Beyond the Financials: What Leaders and Boards Should be Asking
by Julie Miller and Brian Bedford

Are many leaders and board members missing the opportunity to help make their company really successful? You have to think that their intentions are good, but they seem to stick with the same obvious questions:

  • Is our stock value what it should be?

  • Are we keeping stockholders happy with our performance? Customers?

  • Is our strategy the right one? Do we have a sound business plan?

  • Are we missing a market that could be a huge growth opportunity for us?

  • What are we doing to ensure operating at the highest level of effectiveness?

  • Do we have the future leaders prepared to step up?

  • Is a system in place to ensure ethical reporting?

Don't get us wrong, these are critical questions for the success of any organization, but it seems to us that one critical question rarely gets asked. The answer to that one question could be the breakthrough contribution.

"Do we have the culture we need to help us be successful?"

We know that many fear such a "touchy-feely" kind of topic - a little too fluffy! Others don't see how this has any quantifiable impact on the business numbers. The truth is, it may be touchy feely and it may be difficult to quantify, but you can bet that your organization's culture is making or breaking your company's success.

Consider the following issues:

  • Missed customer requirement dates;

  • Quality problems that remain unresolved;

  • Poor execution to goals and objectives;

  • Inability to share constructive feedback to maximize human assets;

  • Productivity which lags your competitors

These could possibly be symptoms of a problem with your culture. We know, you've overhauled the processes, updated the systems, and installed new software, but are still experiencing the same symptoms. Like others before you, you've addressed the most visible solutions. But have you neglected the less visible glue, which binds the organization together? Have you overlooked the issues which may be the actual root cause? A culture which doesn't support the new systems, processes, software or help drive the strategy may be the culprit.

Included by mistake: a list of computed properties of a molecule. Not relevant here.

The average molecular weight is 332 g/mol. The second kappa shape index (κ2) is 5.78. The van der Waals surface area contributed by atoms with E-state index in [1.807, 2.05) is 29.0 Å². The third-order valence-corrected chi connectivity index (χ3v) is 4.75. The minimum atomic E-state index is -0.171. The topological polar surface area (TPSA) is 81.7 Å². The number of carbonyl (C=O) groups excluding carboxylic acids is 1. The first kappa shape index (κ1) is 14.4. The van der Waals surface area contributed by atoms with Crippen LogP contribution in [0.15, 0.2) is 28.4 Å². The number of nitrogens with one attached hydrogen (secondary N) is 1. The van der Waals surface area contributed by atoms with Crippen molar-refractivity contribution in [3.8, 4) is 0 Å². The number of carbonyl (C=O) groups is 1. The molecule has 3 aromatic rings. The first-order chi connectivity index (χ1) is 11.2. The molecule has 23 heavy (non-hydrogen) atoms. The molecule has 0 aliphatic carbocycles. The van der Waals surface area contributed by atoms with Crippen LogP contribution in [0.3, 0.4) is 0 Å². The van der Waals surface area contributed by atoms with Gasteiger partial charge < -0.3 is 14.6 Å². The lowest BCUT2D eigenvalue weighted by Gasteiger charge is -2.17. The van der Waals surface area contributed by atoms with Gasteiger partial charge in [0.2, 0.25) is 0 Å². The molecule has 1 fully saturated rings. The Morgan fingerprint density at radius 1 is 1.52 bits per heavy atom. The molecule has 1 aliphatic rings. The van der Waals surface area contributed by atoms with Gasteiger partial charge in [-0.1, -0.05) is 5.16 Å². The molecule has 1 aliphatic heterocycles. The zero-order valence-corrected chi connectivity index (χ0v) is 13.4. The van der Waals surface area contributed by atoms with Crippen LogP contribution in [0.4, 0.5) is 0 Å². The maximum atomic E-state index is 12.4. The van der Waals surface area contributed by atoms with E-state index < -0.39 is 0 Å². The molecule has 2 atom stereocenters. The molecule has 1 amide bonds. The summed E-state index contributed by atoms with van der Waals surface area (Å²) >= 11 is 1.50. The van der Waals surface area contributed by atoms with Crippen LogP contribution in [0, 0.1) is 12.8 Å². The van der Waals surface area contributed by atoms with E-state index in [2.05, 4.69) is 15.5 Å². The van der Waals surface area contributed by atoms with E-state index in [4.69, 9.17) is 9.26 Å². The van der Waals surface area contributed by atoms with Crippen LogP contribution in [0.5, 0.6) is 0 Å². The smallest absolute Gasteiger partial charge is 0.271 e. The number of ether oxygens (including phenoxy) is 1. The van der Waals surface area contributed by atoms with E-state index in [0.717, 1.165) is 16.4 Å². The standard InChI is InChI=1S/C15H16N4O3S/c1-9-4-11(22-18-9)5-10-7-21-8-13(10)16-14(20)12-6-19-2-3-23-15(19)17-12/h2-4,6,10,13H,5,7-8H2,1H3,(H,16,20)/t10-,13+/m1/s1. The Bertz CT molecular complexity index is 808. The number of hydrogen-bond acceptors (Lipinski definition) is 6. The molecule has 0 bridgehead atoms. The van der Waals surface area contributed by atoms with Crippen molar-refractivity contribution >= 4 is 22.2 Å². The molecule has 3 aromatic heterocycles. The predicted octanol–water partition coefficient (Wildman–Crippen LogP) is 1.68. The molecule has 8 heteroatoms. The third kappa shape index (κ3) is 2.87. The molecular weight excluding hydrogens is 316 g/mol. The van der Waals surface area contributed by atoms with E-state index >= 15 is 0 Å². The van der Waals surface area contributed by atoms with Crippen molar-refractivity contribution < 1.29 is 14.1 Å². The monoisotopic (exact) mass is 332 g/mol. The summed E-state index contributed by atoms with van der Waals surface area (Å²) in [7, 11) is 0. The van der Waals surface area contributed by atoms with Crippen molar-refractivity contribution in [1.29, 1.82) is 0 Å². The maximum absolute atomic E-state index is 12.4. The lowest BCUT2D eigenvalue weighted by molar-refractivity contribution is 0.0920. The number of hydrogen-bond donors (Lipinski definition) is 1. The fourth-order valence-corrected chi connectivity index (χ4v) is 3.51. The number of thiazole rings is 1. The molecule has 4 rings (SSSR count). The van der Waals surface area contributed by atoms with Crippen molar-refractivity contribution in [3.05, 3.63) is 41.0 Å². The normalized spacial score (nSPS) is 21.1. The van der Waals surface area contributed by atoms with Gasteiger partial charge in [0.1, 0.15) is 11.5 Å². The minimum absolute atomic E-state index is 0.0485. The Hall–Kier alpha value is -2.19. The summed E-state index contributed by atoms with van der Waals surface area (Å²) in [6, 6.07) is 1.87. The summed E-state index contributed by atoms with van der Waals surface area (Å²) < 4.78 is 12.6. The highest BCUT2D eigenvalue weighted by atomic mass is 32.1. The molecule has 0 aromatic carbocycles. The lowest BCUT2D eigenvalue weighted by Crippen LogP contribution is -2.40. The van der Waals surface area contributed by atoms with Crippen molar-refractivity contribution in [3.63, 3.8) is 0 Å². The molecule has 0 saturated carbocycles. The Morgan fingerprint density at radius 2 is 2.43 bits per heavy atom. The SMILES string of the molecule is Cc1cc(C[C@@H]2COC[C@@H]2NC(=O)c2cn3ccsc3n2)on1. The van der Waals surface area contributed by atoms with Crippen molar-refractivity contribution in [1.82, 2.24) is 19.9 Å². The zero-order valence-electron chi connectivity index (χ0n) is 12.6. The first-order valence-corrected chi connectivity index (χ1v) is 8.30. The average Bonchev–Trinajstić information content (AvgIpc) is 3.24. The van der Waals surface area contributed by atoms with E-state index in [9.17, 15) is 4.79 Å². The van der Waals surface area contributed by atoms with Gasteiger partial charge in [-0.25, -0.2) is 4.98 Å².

What? You don't think your organization has a culture? Every organization has a culture. Whether or not you have spent time defining your organization's culture, rest assured you have one. Even a company of one will have a culture. An organizations' culture is merely "the way we do things around here". It's those general customs, patterns of behavior that are at work every day.

Think for a moment about the issues listed above and "the way we do things around here". Could the wrong behaviors and actions be why we are:

  • missing customer commitments,

  • not addressing our quality problems,

  • not sharing honest feedback?

Everyone prefers to fix a system, a tool, or a process - anything but address the tougher issue head-on! However, sometimes WE are the reason we are not as successful as we like. And like any individual, changing a habit, or a behavior is not easy. But in order to heal the patient, you must address the root cause. You need to get to the bottom of what culturally is helping the company's success and what is hindering it.

However, working on culture separate from other important business imperatives won't get you far either. Alignment of all these critical factors is the key to success.

  • First - The organization must have a strategy - where is the organization going and what do we want to accomplish?